The DT&G Gallery revisits David Kyte's wonderful digital art -- a true success story...

David Kyte

The art of David F. Kyte

David Kyte David F. Kyte is a graphic designer and artist living in Detroit Michigan, and you may remember his work which appeared as our holiday art in December. David has returned to DT&G and shares some of his remarkable works here, in the Design Center Gallery.
"Bow Wah" (at left) is a photo-realistic digital oil painting of Detroits Cass Corridor area.

David is for hire as freelance artist and visionsmith. His web site holds many other visual delights as well, and we recommend it highly as a good shot in the arm when your creative juices need a little inspiration.
      "Sometimes you just don't have the benefit of working in full color when doing jobs for print." ... says David in reference to his Birthday Cake painting; which is a grayscale digital oil painting created in Painter 4.0.

Cuppa Joe Picture Eventhough David's background is formal training and years of experience in computer graphics, he still resorts to pens and brushes when the need arises. These images were sent in to DTG back in 1997, and show a wide spectrum of interest. Today however, David has focused on Auto art which he sells at his web site. (Remarkably, the links from the 1997 article remained the same and took us directly to David's web site!)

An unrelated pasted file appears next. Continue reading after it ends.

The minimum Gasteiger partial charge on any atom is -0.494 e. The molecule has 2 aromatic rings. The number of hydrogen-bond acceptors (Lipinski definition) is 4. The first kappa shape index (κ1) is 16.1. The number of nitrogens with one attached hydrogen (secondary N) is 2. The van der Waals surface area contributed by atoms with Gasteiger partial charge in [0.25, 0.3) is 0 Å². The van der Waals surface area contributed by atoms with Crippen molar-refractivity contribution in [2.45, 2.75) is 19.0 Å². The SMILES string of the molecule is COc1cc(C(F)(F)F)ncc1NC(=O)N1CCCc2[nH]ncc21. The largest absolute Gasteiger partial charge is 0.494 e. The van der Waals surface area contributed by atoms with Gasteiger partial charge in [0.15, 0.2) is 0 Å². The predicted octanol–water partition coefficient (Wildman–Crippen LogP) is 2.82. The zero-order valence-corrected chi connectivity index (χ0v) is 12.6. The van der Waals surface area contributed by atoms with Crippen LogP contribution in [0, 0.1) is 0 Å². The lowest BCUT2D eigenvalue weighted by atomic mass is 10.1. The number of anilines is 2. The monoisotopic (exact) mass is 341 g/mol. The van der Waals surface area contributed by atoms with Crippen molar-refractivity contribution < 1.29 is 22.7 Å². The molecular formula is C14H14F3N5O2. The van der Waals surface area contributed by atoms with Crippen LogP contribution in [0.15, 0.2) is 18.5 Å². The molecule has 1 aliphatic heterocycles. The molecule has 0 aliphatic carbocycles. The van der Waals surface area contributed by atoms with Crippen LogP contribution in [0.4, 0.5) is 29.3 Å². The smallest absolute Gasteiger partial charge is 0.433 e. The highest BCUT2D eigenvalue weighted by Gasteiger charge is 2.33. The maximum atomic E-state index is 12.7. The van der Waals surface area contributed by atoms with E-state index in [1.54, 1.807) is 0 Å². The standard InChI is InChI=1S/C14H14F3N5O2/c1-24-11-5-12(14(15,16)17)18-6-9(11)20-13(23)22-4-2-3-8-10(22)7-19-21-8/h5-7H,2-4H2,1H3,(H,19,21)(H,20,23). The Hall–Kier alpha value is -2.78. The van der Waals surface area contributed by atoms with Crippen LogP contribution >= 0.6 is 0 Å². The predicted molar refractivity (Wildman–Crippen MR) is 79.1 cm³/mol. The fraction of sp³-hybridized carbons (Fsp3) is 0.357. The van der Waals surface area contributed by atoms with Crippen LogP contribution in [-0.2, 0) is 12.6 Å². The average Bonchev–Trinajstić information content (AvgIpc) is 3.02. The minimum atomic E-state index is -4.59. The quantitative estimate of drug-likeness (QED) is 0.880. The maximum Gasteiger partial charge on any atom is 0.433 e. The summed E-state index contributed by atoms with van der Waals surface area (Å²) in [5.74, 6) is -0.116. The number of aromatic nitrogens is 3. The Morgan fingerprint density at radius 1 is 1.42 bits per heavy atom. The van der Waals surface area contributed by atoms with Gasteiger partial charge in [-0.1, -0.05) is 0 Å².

Mad Woman David admits that more and more of the his artwork is done on a Macintosh computer, however he still holds to the belief that computer art should not look like it is done on the computer. To that end he shies away from elaborate 3-D rendered alien landscapes and chrome robots, and sticks to computer procreated versions of what he would have created with traditional media. He does admit that the computer offers less cleanup in his projects. David comments about his "Mad Woman in the Park" painting...
      "I have this strange idea that people who wear a beret are insane. When I was young there was a woman who walked around the local park having very animated conversations with a imaginary companion, she wore a maroon beret. Funny how those first impressions stick with you."

The last we heard from David was back in December of 1997. This article was published in an early 1998 issue of DT&G. Today David is kicking up with some wonderful art -- like his The Caterham Super Seven Painting. Super work, David!

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